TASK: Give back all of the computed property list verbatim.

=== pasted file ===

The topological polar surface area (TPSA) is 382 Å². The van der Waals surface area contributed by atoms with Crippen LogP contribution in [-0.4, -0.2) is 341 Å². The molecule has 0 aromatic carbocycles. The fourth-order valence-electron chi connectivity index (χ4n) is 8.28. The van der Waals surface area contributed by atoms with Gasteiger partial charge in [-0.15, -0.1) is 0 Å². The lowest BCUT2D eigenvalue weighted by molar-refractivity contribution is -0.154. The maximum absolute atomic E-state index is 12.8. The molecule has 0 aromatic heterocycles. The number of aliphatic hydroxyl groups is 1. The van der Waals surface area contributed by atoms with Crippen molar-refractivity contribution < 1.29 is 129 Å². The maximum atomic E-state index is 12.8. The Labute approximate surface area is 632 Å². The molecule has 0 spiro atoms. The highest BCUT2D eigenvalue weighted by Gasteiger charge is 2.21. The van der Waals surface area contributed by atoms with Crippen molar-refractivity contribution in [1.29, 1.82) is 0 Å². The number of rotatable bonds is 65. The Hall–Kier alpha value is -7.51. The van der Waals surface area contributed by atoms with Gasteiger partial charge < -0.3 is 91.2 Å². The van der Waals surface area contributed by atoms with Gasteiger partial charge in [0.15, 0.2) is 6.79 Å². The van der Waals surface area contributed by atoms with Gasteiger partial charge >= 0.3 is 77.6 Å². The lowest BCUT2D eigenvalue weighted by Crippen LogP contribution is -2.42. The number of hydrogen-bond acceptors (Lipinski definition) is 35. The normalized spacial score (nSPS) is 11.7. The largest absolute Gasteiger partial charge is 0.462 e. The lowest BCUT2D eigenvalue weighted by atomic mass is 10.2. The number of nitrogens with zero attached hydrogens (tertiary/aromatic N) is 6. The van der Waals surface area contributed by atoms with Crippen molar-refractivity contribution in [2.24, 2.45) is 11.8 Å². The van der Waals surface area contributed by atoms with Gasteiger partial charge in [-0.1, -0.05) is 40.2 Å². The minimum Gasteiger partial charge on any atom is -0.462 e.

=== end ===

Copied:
The topological polar surface area (TPSA) is 382 Å². The van der Waals surface area contributed by atoms with Crippen LogP contribution in [-0.4, -0.2) is 341 Å². The molecule has 0 aromatic carbocycles. The fourth-order valence-electron chi connectivity index (χ4n) is 8.28. The van der Waals surface area contributed by atoms with Gasteiger partial charge in [-0.15, -0.1) is 0 Å². The lowest BCUT2D eigenvalue weighted by molar-refractivity contribution is -0.154. The maximum absolute atomic E-state index is 12.8. The molecule has 0 aromatic heterocycles. The number of aliphatic hydroxyl groups is 1. The van der Waals surface area contributed by atoms with Crippen molar-refractivity contribution < 1.29 is 129 Å². The maximum atomic E-state index is 12.8. The Labute approximate surface area is 632 Å². The molecule has 0 spiro atoms. The highest BCUT2D eigenvalue weighted by Gasteiger charge is 2.21. The van der Waals surface area contributed by atoms with Crippen molar-refractivity contribution in [1.29, 1.82) is 0 Å². The number of rotatable bonds is 65. The Hall–Kier alpha value is -7.51. The van der Waals surface area contributed by atoms with Gasteiger partial charge < -0.3 is 91.2 Å². The van der Waals surface area contributed by atoms with Gasteiger partial charge in [0.15, 0.2) is 6.79 Å². The van der Waals surface area contributed by atoms with Gasteiger partial charge >= 0.3 is 77.6 Å². The lowest BCUT2D eigenvalue weighted by Crippen LogP contribution is -2.42. The number of hydrogen-bond acceptors (Lipinski definition) is 35. The normalized spacial score (nSPS) is 11.7. The largest absolute Gasteiger partial charge is 0.462 e. The lowest BCUT2D eigenvalue weighted by atomic mass is 10.2. The number of nitrogens with zero attached hydrogens (tertiary/aromatic N) is 6. The van der Waals surface area contributed by atoms with Crippen molar-refractivity contribution in [2.24, 2.45) is 11.8 Å². The van der Waals surface area contributed by atoms with Gasteiger partial charge in [-0.1, -0.05) is 40.2 Å². The minimum Gasteiger partial charge on any atom is -0.462 e.